The dancers have visited the island on four occasions in recent times, and the result is a work responding to the plight of climate change for some of the low-lying islands in the Torres Strait which are being affected by rising ocean levels. The 180 half-submerged pilates balls each represent a resident of Poruma Island which is one of those affected.

The challenge facing Dancenorth will be to find a way to combine its contemporary dance world with the traditional dance of the Urab dancers – something that is ultimately a future goal. The Urab troupe performed after Tectonic, and their slow traditional rhythms were in direct contrast to the high energy of Dancenorth dancers. What was refreshing to discover about the Urab dancers is that their dances not only highlight the past but also present new dances inspired by current events and happenings in their community.

But the production itself is only half the story. Underpinning the performances are numerous workshops with the Urab dancers and Dancenorth for schools, even open public sessions which see participants working on the set.

A mesmerising production which is a splendid departure from the confines of four walls and a roof. It introduces contemporary dance in a unique way. Make no mistake, it could be mounted anywhere on our coastline – crocodiles, stingers and other sea borne dangers taken into account!. (Bleach Festival, take note!)

4 ½ stars out of 5

Dancenorth’s Tectonic
Created and directed by Kyle Page and the Urab dancers of Poruma Island
Featuring seven Dancenorth dancers and 16 Urab dancers

Townsville
29 July – 5 August 2017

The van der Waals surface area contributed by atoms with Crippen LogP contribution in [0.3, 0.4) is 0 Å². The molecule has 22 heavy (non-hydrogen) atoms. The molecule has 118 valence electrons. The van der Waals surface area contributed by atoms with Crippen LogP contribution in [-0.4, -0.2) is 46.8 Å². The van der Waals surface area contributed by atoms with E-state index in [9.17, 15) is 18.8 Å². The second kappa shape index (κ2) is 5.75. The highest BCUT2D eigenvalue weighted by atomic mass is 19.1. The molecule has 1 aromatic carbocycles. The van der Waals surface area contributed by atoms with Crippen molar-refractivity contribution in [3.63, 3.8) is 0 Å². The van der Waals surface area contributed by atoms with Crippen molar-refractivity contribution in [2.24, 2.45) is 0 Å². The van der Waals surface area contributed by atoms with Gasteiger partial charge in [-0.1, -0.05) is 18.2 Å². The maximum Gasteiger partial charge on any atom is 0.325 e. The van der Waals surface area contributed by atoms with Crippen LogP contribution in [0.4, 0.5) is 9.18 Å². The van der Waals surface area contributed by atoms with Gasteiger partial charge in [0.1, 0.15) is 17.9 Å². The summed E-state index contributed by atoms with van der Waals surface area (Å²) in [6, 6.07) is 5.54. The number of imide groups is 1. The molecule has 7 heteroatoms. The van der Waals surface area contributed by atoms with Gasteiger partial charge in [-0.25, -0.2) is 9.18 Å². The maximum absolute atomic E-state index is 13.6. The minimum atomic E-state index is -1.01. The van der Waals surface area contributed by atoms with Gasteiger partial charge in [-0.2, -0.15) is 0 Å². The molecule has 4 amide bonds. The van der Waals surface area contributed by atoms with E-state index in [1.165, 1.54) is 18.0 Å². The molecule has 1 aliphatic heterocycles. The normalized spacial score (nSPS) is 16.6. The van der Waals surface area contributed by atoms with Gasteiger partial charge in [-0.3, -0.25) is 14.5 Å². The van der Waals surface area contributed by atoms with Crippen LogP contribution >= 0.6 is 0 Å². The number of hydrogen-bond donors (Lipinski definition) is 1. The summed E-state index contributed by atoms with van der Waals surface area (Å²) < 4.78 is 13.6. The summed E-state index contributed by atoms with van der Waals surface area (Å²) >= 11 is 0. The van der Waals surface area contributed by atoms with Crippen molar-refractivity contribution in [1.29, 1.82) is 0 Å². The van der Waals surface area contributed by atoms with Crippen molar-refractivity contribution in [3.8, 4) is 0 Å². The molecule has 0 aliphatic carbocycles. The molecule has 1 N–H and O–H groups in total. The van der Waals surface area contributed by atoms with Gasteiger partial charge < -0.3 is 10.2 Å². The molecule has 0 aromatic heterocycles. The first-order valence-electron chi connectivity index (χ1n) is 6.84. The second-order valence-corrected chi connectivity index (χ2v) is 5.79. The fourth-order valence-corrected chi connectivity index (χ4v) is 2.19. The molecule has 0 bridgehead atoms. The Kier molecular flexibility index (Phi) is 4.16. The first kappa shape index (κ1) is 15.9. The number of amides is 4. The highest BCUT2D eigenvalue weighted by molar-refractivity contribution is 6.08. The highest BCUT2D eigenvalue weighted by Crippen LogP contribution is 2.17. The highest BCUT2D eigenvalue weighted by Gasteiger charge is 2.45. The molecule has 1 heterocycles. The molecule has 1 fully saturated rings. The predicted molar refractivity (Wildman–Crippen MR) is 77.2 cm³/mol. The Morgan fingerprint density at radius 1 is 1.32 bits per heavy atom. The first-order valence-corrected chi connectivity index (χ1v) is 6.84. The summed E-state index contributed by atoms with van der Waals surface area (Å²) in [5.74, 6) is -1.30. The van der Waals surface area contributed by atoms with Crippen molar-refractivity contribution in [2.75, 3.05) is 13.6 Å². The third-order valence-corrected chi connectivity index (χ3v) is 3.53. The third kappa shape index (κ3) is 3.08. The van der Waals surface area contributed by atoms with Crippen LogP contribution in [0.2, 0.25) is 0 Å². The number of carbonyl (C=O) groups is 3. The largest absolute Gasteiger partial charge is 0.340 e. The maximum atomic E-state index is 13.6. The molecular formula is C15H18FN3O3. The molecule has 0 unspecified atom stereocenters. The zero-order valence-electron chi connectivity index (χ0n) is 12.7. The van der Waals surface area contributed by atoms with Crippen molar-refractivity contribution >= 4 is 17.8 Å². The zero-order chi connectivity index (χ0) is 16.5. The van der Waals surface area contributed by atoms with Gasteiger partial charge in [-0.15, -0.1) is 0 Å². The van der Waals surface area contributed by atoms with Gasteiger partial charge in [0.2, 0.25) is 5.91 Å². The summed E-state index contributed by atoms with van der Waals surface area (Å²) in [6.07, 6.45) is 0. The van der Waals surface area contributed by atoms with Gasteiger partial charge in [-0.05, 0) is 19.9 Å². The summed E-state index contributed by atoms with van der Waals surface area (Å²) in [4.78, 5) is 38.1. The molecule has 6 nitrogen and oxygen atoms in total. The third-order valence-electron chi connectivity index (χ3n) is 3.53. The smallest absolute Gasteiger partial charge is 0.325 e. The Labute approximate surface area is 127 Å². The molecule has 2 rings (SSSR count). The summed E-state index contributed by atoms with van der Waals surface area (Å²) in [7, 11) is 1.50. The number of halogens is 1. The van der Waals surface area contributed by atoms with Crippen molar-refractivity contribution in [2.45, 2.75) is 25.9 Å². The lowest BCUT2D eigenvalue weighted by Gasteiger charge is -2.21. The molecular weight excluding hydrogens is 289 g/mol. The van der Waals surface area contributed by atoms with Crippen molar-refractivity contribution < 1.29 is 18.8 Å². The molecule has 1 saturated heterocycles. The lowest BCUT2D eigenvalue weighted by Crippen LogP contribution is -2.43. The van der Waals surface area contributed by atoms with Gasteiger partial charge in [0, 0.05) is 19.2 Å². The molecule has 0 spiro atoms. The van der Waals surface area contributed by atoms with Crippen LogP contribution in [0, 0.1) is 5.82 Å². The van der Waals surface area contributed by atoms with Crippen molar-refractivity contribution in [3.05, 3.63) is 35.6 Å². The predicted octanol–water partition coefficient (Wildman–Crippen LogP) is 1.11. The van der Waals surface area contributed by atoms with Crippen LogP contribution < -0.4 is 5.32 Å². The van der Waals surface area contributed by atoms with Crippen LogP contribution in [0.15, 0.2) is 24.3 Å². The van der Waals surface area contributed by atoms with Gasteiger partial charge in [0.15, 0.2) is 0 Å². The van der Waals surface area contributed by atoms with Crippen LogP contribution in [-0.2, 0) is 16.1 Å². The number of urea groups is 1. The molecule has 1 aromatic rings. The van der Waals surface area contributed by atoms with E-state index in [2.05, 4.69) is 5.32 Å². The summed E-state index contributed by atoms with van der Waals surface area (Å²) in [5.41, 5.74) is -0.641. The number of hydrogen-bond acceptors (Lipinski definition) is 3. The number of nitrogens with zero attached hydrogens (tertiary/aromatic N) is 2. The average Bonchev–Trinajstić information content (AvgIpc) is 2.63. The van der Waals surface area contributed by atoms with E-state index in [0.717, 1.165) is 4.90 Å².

What the stars mean?
  • Five stars: Exceptional, unforgettable, a must see
  • Four and a half stars: Excellent, definitely worth seeing
  • Four stars: Accomplished and engrossing but not the best of its kind
  • Three and a half stars: Good, clever, well made, but not brilliant
  • Three stars: Solid, enjoyable, but unremarkable or flawed
  • Two and half stars: Neither good nor bad, just adequate
  • Two stars: Not without its moments, but ultimately unsuccessful
  • One star: Awful, to be avoided
  • Zero stars: Genuinely dreadful, bad on every level

About the author

Trevor Keeling has been involved in the arts and creative industries for 40 years in Australia, South Africa and Zimbabwe.  He has been an actor, theatre director, journalist and critic, publisher, broadcaster, music festival director, event manager and arts administrator.

Since coming to Australia 25 years ago, he appeared in numerous productions in Adelaide, and was Festival Director of the Glenelg Jazz Festival for six years. Most recently he was General Manager of Dancenorth in Townsville for a total of six years and for three years was CEO of Mirndiyan Gunana Aboriginal Corporation, which included managing the world renowned indigenous Mornington Island Dancers.

He has worked in urban, regional and remote environments in Australia and has a particular focus on regional arts and the connection to community.